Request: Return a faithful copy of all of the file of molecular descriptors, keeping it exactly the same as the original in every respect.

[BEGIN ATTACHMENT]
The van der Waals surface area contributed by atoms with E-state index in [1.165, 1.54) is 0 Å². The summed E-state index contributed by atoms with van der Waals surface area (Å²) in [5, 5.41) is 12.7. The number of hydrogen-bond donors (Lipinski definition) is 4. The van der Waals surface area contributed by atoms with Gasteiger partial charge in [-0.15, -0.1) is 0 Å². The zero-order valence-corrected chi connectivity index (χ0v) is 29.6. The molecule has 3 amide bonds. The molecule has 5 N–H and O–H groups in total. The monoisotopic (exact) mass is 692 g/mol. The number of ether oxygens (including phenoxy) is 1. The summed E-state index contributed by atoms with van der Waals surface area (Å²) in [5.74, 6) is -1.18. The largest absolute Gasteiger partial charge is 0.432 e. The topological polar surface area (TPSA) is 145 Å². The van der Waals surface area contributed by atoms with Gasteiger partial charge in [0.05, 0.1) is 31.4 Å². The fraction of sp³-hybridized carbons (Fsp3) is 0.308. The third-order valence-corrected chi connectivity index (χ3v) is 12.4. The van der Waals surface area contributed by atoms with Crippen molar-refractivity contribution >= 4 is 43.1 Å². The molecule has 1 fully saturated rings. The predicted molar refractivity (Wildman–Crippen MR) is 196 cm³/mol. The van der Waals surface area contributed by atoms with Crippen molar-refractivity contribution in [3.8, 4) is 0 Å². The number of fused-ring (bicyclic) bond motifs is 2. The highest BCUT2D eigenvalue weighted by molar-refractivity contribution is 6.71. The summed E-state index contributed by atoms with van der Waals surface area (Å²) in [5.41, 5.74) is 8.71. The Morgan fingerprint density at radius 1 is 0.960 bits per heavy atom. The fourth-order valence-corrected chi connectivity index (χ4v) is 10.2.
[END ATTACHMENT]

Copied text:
The van der Waals surface area contributed by atoms with E-state index in [1.165, 1.54) is 0 Å². The summed E-state index contributed by atoms with van der Waals surface area (Å²) in [5, 5.41) is 12.7. The number of hydrogen-bond donors (Lipinski definition) is 4. The van der Waals surface area contributed by atoms with Gasteiger partial charge in [-0.15, -0.1) is 0 Å². The zero-order valence-corrected chi connectivity index (χ0v) is 29.6. The molecule has 3 amide bonds. The molecule has 5 N–H and O–H groups in total. The monoisotopic (exact) mass is 692 g/mol. The number of ether oxygens (including phenoxy) is 1. The summed E-state index contributed by atoms with van der Waals surface area (Å²) in [5.74, 6) is -1.18. The largest absolute Gasteiger partial charge is 0.432 e. The topological polar surface area (TPSA) is 145 Å². The van der Waals surface area contributed by atoms with Gasteiger partial charge in [0.05, 0.1) is 31.4 Å². The fraction of sp³-hybridized carbons (Fsp3) is 0.308. The third-order valence-corrected chi connectivity index (χ3v) is 12.4. The van der Waals surface area contributed by atoms with Crippen molar-refractivity contribution >= 4 is 43.1 Å². The molecule has 1 fully saturated rings. The predicted molar refractivity (Wildman–Crippen MR) is 196 cm³/mol. The van der Waals surface area contributed by atoms with Crippen molar-refractivity contribution in [3.8, 4) is 0 Å². The number of fused-ring (bicyclic) bond motifs is 2. The highest BCUT2D eigenvalue weighted by molar-refractivity contribution is 6.71. The summed E-state index contributed by atoms with van der Waals surface area (Å²) in [5.41, 5.74) is 8.71. The Morgan fingerprint density at radius 1 is 0.960 bits per heavy atom. The fourth-order valence-corrected chi connectivity index (χ4v) is 10.2.